How Tim Ferriss and Silicon Valley techies hack their trips

[caption id="" align="alignnone" width="500" caption="Packing light. Photo: Amina Elahi / Flickr"][/caption] Business travelers, also known as "road warriors," are some of the most experienced trip hackers around. Although here at Vagabonding we espouse slower wandering, these hard-core types have streamlined the process to a science. Their advice appeared in this New York Times article: How the tough get going: Silicon Valley travel tips. Prominently featured in the article is Tim Ferriss, known as the author of "The 4-Hour Workweek" and the "The 4-Hour Body." Naturally, there are many websites and apps that get mentioned. It's interesting to see these guys… Read More...

Posted by | Comments (1)  | July 23, 2012
Category: Air Travel, Lifestyle Design, Notes from the collective travel mind, Travel Gear, Travel Tech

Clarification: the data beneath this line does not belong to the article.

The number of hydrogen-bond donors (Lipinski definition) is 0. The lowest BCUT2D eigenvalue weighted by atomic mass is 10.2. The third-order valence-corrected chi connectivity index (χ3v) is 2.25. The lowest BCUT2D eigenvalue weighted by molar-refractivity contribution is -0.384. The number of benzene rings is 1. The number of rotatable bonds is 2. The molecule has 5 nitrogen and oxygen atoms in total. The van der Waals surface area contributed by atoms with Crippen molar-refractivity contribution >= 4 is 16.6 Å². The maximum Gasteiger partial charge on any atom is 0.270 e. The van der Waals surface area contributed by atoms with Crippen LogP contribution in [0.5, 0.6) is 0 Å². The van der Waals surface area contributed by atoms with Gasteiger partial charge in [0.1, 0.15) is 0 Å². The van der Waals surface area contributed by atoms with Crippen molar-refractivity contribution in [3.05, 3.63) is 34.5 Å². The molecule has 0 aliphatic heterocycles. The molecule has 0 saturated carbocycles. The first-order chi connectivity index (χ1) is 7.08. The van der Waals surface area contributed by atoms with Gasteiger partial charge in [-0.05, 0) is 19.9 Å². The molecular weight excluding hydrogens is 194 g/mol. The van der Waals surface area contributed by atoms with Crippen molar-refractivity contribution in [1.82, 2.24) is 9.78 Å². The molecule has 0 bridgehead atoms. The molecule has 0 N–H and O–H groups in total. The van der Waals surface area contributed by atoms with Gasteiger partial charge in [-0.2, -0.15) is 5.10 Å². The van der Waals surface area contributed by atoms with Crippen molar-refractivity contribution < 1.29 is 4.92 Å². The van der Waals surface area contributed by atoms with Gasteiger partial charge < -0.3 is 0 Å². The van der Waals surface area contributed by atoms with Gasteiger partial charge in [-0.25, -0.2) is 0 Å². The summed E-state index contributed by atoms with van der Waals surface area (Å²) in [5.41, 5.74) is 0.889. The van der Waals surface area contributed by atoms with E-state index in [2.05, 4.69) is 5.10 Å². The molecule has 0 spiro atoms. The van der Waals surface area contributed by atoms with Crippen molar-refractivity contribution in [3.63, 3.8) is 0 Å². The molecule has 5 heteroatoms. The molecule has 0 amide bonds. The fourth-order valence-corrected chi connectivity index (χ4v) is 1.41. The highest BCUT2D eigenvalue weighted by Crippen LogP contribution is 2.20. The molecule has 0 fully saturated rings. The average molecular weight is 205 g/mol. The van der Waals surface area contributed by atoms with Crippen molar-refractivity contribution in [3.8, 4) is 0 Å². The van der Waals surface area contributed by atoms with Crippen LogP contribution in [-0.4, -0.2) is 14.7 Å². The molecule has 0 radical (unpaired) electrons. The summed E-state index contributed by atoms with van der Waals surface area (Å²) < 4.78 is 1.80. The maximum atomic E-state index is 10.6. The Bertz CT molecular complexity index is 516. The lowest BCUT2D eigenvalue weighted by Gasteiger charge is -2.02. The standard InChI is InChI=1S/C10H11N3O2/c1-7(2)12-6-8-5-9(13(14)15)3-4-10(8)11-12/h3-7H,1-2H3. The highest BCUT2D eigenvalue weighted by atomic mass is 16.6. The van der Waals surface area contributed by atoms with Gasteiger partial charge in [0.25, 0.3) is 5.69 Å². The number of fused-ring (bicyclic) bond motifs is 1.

Writing about the Internet–as a travel destination?

[caption id="" align="alignnone" width="500" caption="Man at work in a data center. Photo: Leonardo Rizzi / Flickr"][/caption] We often think of the Internet as existing in the ether, not a physical, tangible place. Wired magazine writer Andrew Blum flipped that notion on its head by visiting the Internet we don't get to see: the data centers, the underwater cables, the "series of tubes" as the late U.S. senator Ted Stevens described it.  Visit the author's website for more details. Here's an excerpt on how Blum's journey to the center of the Internet took him around the world: From the room in Los Angeles… Read More...

Posted by | Comments (0)  | July 9, 2012
Category: Travel Tech, Travel Writing

Credit card and phone fees—wasteful ways to blow a hole in your budget